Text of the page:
Aramaic Bible Translation Pt. III

Nov. 05

Did you know that in approximately ten years, we will have a new Assyrian (modern Aramaic) translation of the Bible available to us?  The Aramaic Bible Translation project has been working on it since the early 1990s.  Read our previous posts to learn more about the history of Assyrian Bible translation, and the history of how the Aramaic Bible Translation project first got started. 


Officially founded in 1993, the Aramaic Bible Translation (ABT) project attempts to translate the Bible into several modern dialects of Aramaic.  The project first began in the late 1980s with the Chaldean dialect of Aramaic, which is primarily spoken by those who adhere to the Chaldean Catholic Church.  Soon afterwards, ABT added the Assyrian dialect to its translation project, which is mainly spoken by those who adhere to the Assyrian Church of the East.  Eventually, the Suryoyo dialect, spoken by those adhering to the Syrian Orthodox Church, and the Mardini dialect were added to the project.  Although Mardini is technically an Arabic dialect spoken in the city of Mardin in Turkey, and not an Aramaic dialect, it was added to the project because most of the people who speak it are historically descended from Aramaic speakers.  The final dialect added to the project was Ma’luli, which is only spoken in a small section of modern Syria today.  Unlike the other dialects, which are all a form of Eastern Aramaic, Ma’luli is a Western Aramaic language.  Western Aramaic derives from the Judaean and Galilean dialects of Middle Aramaic, meaning that it is closer to the version of Aramaic that Jesus and his disciples spoke compared to all of the other modern Aramaic dialects that are a part of ABT. 


Each dialect that ABT is working on has its own translation team, which includes both native Aramaic speakers as well as non-native Biblical scholars.  The two primary native speakers on the Assyrian translation team are Demsin Lachin and Atour Bejan, who are both linguistic scholars.  The two primary non-native speakers are Dr. Joel Harlow and Dr. Patrick Bennett, who both have PhDs and a love for Biblical languages.  ABT has been blessed to have many talented people on its team both in the past and present.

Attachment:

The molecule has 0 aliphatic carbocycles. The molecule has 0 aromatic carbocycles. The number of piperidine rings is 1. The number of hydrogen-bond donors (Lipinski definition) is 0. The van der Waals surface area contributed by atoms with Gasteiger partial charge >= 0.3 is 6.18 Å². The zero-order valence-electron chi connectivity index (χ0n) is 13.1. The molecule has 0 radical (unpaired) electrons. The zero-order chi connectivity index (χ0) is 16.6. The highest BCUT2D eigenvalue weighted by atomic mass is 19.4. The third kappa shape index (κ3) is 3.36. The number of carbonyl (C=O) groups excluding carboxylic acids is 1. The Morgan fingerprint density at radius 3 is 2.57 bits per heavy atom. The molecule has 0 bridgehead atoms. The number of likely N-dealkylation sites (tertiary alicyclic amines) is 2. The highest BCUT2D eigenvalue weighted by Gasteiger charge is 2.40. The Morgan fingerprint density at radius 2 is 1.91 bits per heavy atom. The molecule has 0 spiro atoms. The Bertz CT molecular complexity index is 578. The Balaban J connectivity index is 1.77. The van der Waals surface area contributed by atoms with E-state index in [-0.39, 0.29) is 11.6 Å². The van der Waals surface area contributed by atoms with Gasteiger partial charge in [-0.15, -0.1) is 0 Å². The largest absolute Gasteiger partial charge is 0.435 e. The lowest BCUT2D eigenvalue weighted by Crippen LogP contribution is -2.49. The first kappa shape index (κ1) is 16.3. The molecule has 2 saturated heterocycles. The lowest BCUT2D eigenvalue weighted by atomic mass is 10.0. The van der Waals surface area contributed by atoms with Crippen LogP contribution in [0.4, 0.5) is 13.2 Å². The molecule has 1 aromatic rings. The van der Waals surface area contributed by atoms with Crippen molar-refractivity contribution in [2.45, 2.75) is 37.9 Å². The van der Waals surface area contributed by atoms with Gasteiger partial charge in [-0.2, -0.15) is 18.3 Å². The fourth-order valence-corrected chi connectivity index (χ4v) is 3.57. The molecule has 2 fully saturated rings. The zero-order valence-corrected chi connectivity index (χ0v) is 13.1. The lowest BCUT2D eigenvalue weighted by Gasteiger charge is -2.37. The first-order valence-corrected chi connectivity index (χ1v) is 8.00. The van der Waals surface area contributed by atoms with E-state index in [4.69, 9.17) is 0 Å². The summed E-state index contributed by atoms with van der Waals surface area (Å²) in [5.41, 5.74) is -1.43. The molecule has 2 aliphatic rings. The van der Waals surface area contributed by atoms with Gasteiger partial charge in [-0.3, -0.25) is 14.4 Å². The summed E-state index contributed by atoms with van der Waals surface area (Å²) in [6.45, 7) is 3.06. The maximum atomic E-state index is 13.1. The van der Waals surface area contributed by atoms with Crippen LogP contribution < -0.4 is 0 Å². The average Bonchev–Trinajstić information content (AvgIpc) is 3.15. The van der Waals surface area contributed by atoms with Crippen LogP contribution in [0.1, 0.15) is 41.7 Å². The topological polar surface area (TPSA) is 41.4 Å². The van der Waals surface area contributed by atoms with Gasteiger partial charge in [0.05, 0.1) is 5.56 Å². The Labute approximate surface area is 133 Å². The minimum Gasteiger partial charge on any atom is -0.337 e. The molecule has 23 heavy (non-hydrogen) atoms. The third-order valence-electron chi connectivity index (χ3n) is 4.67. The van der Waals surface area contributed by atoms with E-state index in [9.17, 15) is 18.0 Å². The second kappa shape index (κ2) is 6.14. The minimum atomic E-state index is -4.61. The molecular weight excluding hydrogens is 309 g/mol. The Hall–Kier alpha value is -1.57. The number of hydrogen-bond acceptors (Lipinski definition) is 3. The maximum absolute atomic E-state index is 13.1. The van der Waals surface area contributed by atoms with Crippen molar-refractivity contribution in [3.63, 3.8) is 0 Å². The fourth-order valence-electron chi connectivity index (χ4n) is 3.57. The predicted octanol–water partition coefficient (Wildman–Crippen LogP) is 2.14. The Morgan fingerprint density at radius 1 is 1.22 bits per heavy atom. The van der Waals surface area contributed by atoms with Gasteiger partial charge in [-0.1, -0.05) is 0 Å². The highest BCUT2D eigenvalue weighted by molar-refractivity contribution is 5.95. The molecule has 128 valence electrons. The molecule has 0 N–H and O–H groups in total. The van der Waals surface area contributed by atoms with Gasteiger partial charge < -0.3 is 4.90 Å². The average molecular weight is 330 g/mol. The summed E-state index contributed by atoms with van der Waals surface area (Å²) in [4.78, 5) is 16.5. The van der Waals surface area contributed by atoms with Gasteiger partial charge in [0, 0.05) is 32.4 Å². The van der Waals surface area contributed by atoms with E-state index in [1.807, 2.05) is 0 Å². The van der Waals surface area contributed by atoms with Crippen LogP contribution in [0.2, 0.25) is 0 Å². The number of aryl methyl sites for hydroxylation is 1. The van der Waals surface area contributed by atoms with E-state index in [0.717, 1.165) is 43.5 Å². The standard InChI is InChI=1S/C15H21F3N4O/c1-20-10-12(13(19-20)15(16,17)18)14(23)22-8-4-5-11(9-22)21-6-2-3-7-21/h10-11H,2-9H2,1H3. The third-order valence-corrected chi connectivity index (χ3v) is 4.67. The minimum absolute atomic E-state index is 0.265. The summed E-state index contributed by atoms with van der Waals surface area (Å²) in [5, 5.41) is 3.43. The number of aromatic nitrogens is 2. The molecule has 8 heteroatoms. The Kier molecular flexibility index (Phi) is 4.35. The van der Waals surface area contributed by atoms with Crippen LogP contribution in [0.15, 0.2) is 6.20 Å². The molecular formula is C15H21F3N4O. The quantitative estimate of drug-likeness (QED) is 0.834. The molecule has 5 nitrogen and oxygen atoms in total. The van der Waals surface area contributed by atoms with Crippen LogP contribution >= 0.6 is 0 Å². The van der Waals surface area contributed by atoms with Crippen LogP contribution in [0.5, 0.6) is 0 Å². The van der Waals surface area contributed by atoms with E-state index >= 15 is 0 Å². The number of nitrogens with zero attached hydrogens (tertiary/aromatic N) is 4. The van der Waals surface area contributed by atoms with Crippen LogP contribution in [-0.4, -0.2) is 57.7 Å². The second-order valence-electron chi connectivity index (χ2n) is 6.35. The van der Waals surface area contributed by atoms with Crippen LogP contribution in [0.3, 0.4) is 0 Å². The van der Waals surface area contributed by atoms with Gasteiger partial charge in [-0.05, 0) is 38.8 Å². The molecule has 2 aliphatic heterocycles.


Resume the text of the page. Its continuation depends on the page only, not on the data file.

ABT ultimately took 15 years to translate the New Testament into Assyrian, and an additional three years to translate the Psalms.  These translations are now published and publically available.  The team has been working on the Old Testament for the past 14 years now, and expects to finish in another ten years.  The following Old Testament books have been translated so far: Genesis, Exodus, Leviticus, Numbers, Deuteronomy, Joshua, Judges, Ruth, 1 Samuel, 2 Samuel, Psalms, Proverbs, Ecclesiastes, Esther, and Jonah.  ABT hopes that by the end of its fiscal year, on September 30th, the books of 1 Kings, 2 Kings, and either 1 Chronicles or Daniel will be completed. 


ACF has been a major funder and supporter of the modern Assyrian Bible translation project.  ABT desires this project to be a team effort among Assyrians from throughout the world, so you are welcome to support this project too.  Your support does not have to be financial, but can be as simple as reading what has been translated so far, and providing your feedback to the team.  ABT is also seeking additional board members who have a heart for the Word of God in Assyrian.  Click here to learn more information about the project and how to contact ABT. 


By Esther Lang 

I want to give a special thanks to the Assyrian Bible translator, Demsin Lachin, for providing me with the information that I needed to write this post. 



Aramaic Bible Translation. (accessed February 16, 2021).